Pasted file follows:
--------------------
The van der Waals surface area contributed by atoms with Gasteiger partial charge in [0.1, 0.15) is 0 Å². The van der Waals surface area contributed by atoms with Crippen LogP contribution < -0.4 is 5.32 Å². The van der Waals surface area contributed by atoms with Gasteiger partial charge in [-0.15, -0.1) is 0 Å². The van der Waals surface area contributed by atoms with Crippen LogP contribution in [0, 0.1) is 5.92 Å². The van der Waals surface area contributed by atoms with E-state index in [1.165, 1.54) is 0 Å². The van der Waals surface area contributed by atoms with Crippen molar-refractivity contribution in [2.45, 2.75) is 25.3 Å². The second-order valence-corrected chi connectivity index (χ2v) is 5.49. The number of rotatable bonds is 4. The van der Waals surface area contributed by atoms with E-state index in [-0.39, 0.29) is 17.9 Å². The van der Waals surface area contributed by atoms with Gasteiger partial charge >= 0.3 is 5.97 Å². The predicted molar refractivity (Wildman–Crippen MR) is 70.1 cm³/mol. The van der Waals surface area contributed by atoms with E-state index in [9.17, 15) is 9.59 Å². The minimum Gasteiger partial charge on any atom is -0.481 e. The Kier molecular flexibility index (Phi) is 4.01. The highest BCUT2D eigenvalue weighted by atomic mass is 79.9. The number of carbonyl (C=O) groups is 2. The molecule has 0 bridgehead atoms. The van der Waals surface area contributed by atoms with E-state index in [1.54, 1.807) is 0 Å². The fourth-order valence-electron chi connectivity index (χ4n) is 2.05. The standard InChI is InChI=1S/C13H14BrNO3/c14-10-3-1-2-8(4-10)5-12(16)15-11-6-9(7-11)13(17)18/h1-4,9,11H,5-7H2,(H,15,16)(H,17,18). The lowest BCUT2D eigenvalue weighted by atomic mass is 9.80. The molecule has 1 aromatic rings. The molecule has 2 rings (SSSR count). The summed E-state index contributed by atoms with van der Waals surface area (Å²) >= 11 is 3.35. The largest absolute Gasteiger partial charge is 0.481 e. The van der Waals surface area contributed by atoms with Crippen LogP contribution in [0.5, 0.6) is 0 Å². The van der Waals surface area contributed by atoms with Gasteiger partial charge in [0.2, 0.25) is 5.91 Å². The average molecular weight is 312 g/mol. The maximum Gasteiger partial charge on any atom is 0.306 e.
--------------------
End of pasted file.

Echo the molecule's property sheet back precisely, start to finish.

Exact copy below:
The van der Waals surface area contributed by atoms with Gasteiger partial charge in [0.1, 0.15) is 0 Å². The van der Waals surface area contributed by atoms with Crippen LogP contribution < -0.4 is 5.32 Å². The van der Waals surface area contributed by atoms with Gasteiger partial charge in [-0.15, -0.1) is 0 Å². The van der Waals surface area contributed by atoms with Crippen LogP contribution in [0, 0.1) is 5.92 Å². The van der Waals surface area contributed by atoms with E-state index in [1.165, 1.54) is 0 Å². The van der Waals surface area contributed by atoms with Crippen molar-refractivity contribution in [2.45, 2.75) is 25.3 Å². The second-order valence-corrected chi connectivity index (χ2v) is 5.49. The number of rotatable bonds is 4. The van der Waals surface area contributed by atoms with E-state index in [-0.39, 0.29) is 17.9 Å². The van der Waals surface area contributed by atoms with Gasteiger partial charge >= 0.3 is 5.97 Å². The predicted molar refractivity (Wildman–Crippen MR) is 70.1 cm³/mol. The van der Waals surface area contributed by atoms with E-state index in [9.17, 15) is 9.59 Å². The minimum Gasteiger partial charge on any atom is -0.481 e. The Kier molecular flexibility index (Phi) is 4.01. The highest BCUT2D eigenvalue weighted by atomic mass is 79.9. The number of carbonyl (C=O) groups is 2. The molecule has 0 bridgehead atoms. The van der Waals surface area contributed by atoms with E-state index in [1.54, 1.807) is 0 Å². The fourth-order valence-electron chi connectivity index (χ4n) is 2.05. The standard InChI is InChI=1S/C13H14BrNO3/c14-10-3-1-2-8(4-10)5-12(16)15-11-6-9(7-11)13(17)18/h1-4,9,11H,5-7H2,(H,15,16)(H,17,18). The lowest BCUT2D eigenvalue weighted by atomic mass is 9.80. The molecule has 1 aromatic rings. The molecule has 2 rings (SSSR count). The summed E-state index contributed by atoms with van der Waals surface area (Å²) >= 11 is 3.35. The largest absolute Gasteiger partial charge is 0.481 e. The van der Waals surface area contributed by atoms with Crippen LogP contribution in [0.5, 0.6) is 0 Å². The van der Waals surface area contributed by atoms with Gasteiger partial charge in [0.2, 0.25) is 5.91 Å². The average molecular weight is 312 g/mol. The maximum Gasteiger partial charge on any atom is 0.306 e.